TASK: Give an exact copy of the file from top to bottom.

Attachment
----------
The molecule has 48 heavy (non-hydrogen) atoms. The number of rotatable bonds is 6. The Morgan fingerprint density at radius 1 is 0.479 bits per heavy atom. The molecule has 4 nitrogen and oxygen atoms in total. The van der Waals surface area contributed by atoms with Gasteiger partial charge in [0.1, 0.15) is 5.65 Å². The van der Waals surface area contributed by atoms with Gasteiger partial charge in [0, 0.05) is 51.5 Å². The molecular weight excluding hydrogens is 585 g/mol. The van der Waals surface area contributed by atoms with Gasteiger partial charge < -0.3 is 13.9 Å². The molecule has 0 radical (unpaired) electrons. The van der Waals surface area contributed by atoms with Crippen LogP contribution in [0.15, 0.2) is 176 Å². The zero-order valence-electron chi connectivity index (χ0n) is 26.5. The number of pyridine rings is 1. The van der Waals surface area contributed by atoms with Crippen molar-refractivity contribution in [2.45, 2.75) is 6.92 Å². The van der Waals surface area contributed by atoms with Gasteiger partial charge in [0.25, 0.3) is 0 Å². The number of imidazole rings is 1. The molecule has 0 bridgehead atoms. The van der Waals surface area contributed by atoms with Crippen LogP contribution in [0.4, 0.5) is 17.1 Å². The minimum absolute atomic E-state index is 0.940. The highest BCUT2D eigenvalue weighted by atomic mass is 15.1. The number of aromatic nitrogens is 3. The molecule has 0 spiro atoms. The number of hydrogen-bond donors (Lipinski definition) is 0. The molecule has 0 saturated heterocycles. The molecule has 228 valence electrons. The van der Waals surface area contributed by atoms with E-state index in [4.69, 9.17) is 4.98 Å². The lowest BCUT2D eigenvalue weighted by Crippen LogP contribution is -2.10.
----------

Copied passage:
The molecule has 48 heavy (non-hydrogen) atoms. The number of rotatable bonds is 6. The Morgan fingerprint density at radius 1 is 0.479 bits per heavy atom. The molecule has 4 nitrogen and oxygen atoms in total. The van der Waals surface area contributed by atoms with Gasteiger partial charge in [0.1, 0.15) is 5.65 Å². The van der Waals surface area contributed by atoms with Gasteiger partial charge in [0, 0.05) is 51.5 Å². The molecular weight excluding hydrogens is 585 g/mol. The van der Waals surface area contributed by atoms with Gasteiger partial charge < -0.3 is 13.9 Å². The molecule has 0 radical (unpaired) electrons. The van der Waals surface area contributed by atoms with Crippen LogP contribution in [0.15, 0.2) is 176 Å². The zero-order valence-electron chi connectivity index (χ0n) is 26.5. The number of pyridine rings is 1. The van der Waals surface area contributed by atoms with Crippen molar-refractivity contribution in [2.45, 2.75) is 6.92 Å². The van der Waals surface area contributed by atoms with Gasteiger partial charge in [0.25, 0.3) is 0 Å². The number of imidazole rings is 1. The molecule has 0 bridgehead atoms. The van der Waals surface area contributed by atoms with Crippen LogP contribution in [0.4, 0.5) is 17.1 Å². The minimum absolute atomic E-state index is 0.940. The highest BCUT2D eigenvalue weighted by atomic mass is 15.1. The number of aromatic nitrogens is 3. The molecule has 0 spiro atoms. The number of hydrogen-bond donors (Lipinski definition) is 0. The molecule has 0 saturated heterocycles. The molecule has 228 valence electrons. The van der Waals surface area contributed by atoms with E-state index in [4.69, 9.17) is 4.98 Å². The lowest BCUT2D eigenvalue weighted by Crippen LogP contribution is -2.10.